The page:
Washington, D.C. — Today, as the final outcome was announced of the 18th Meeting of the United Nations Framework Convention on Climate Change, or COP 18, Center for American Progress Senior Fellow and Director of International Climate Policy Andrew Light and Policy Analyst for International Climate Policy Rebecca Lefton released the following statements:
Andrew Light, Senior Fellow and Director of International Climate Policy, said:
In Doha, international commitment to eventually achieve a global outcome limiting carbon emissions is encouraging and all of the negotiators should be commended for finding compromise language on some of the thornier issues, especially over finance and equity.
This meeting marks the end of the track on “Long Term Cooperative Action,” which created the Copenhagen Accord and the Cancun Agreements. While many have criticized the U.S. promotion of these measures—characterized as mere shadows of a preferred top-down legally binding treaty like the Kyoto Protocol—they provided the world with a model for a new kind of climate agreement which can increase rather than decrease the ambition of many countries.
While it is good to see the more binding Kyoto Protocol extended for another commitment period, those countries required to reduce their emissions in compliance with it represent less than 12 percent of emissions–nowhere near enough to limit dangerous temperature rise, even if all of them stopped all emissions tomorrow.
However, thanks to the Copenhagen Accord and Cancun Agreements, we now have institutions like the Green Climate Fund and the Clean Technology Center, which will do the hard work to create low-carbon sustainable development around the world. More than 80 countries now have national mitigation targets, including all of the world’s largest carbon polluters, representing more than 80 percent of global emissions. In the end, we will see these agreements as an important step forward.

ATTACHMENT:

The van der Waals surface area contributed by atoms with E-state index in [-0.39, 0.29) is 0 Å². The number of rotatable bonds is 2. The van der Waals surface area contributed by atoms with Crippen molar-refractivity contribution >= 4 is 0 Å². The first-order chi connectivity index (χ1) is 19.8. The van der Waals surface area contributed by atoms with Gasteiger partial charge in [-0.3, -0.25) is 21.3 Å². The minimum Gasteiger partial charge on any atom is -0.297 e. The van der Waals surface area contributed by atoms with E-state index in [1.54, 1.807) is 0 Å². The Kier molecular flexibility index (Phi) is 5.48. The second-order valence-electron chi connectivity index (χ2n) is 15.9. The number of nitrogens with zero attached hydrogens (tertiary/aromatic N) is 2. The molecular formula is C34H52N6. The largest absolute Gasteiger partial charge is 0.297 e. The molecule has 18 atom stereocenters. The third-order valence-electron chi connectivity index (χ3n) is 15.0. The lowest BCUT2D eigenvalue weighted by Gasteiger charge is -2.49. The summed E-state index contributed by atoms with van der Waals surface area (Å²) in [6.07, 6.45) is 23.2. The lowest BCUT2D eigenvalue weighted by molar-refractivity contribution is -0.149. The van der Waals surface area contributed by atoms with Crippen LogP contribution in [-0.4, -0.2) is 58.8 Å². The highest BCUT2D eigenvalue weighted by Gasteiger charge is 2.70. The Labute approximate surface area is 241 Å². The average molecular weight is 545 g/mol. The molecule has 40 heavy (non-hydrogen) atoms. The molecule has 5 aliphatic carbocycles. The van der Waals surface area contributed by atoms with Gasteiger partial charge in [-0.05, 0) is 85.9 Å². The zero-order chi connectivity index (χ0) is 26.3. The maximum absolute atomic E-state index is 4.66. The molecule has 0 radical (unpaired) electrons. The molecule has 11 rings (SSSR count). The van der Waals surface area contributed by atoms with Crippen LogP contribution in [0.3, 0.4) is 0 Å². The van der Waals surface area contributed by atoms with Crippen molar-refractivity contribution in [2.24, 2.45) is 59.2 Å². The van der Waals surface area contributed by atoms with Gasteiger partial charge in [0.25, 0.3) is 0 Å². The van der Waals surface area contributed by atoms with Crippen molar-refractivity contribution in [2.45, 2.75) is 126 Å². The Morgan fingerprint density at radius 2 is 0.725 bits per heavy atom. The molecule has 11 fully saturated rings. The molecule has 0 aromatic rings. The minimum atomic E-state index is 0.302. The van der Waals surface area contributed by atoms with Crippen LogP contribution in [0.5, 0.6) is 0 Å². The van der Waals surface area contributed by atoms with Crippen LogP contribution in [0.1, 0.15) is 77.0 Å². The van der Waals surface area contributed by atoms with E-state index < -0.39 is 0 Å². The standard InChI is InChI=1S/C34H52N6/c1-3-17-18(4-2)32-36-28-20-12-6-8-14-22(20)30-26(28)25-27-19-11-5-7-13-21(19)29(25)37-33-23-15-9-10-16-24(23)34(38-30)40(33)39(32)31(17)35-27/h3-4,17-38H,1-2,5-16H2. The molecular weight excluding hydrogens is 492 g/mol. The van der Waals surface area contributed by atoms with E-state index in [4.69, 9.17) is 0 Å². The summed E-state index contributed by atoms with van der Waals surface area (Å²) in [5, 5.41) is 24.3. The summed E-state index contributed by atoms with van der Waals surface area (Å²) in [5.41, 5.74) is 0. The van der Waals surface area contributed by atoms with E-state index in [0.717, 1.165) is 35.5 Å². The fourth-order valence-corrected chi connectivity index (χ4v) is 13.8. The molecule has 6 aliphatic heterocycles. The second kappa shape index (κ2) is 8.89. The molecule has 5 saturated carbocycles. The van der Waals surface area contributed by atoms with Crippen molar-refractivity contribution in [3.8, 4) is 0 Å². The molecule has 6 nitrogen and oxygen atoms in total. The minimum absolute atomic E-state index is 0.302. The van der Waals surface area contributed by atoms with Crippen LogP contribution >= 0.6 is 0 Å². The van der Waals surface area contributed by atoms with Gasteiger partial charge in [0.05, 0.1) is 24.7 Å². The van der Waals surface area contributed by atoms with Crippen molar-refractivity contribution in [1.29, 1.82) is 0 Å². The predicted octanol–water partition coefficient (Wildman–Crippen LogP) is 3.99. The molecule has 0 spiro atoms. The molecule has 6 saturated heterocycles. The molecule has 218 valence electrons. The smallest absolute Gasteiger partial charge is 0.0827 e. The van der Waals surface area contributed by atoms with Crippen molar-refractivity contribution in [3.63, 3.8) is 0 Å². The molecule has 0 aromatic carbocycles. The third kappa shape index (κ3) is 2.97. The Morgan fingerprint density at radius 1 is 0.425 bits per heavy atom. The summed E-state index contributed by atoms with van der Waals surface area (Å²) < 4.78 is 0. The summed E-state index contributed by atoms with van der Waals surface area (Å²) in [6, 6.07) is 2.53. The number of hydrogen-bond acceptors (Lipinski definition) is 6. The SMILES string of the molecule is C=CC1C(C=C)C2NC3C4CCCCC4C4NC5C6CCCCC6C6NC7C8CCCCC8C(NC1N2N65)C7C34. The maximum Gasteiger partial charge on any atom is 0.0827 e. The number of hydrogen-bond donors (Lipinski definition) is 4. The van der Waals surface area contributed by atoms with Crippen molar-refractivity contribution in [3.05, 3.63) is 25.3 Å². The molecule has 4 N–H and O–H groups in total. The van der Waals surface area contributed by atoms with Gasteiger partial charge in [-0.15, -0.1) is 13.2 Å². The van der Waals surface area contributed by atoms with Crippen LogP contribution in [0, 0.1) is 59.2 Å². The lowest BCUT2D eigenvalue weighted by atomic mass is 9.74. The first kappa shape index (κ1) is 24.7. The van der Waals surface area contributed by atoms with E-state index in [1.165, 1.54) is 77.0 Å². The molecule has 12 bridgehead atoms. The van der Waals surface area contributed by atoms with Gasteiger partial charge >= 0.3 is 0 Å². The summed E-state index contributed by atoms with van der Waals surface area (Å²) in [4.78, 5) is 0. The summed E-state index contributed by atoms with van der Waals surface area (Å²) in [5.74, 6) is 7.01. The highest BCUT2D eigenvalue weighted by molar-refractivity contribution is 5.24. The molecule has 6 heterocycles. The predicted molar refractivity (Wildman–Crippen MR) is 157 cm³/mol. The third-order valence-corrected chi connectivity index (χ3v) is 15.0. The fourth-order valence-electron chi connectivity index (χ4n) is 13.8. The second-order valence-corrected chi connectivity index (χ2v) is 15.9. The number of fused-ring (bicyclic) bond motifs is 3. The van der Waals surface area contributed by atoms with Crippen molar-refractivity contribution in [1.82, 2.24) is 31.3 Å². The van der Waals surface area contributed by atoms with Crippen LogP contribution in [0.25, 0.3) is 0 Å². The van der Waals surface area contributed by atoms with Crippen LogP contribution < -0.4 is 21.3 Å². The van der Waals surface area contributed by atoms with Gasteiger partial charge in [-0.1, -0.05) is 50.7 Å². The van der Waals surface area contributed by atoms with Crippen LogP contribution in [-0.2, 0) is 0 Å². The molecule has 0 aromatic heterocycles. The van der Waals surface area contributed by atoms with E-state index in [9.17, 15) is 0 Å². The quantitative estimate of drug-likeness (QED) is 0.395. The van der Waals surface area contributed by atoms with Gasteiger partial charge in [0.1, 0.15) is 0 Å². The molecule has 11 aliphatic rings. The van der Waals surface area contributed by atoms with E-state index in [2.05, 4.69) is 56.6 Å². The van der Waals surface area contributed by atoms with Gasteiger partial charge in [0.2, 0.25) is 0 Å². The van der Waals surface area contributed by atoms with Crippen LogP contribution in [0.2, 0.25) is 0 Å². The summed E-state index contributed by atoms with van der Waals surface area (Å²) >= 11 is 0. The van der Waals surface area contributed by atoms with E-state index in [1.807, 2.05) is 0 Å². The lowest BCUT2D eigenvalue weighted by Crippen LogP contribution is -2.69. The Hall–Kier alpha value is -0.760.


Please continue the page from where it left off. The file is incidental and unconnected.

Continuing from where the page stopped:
Rebecca Lefton, Policy Analyst for International Climate Policy, said:
It is promising to see the initial work plan for the Durban Platform completed and this new track in the negotiations take its first steps toward creating a climate agreement applicable to all parties by 2015. But we must be clear: Whatever new agreement emerges from this new treaty won’t take an ounce of CO2 out of the air until the end of the decade at the earliest and we can’t afford to wait that long for action. Unless the second stream of this agreement on closing the ambition gap between now and 2020 becomes more than just talk, it will fail in overcoming this critical hurdle as well.
Unilateral actions should continue along with bilateral partnerships to enhance on-going national efforts to reduce carbon pollution. We must build on existing platforms to reduce greenhouse gases outside of the U.N. climate change process and press for progress in curbing emissions in other forums, like the current North American proposal from the United States, Canada, and Mexico to phase-out HFCs in the Montreal Protocol. Joint action on clean energy and climate alongside the U.N. process is necessary to reduce emissions now while building trust and good-will for renewed multilateral cooperation on climate change.
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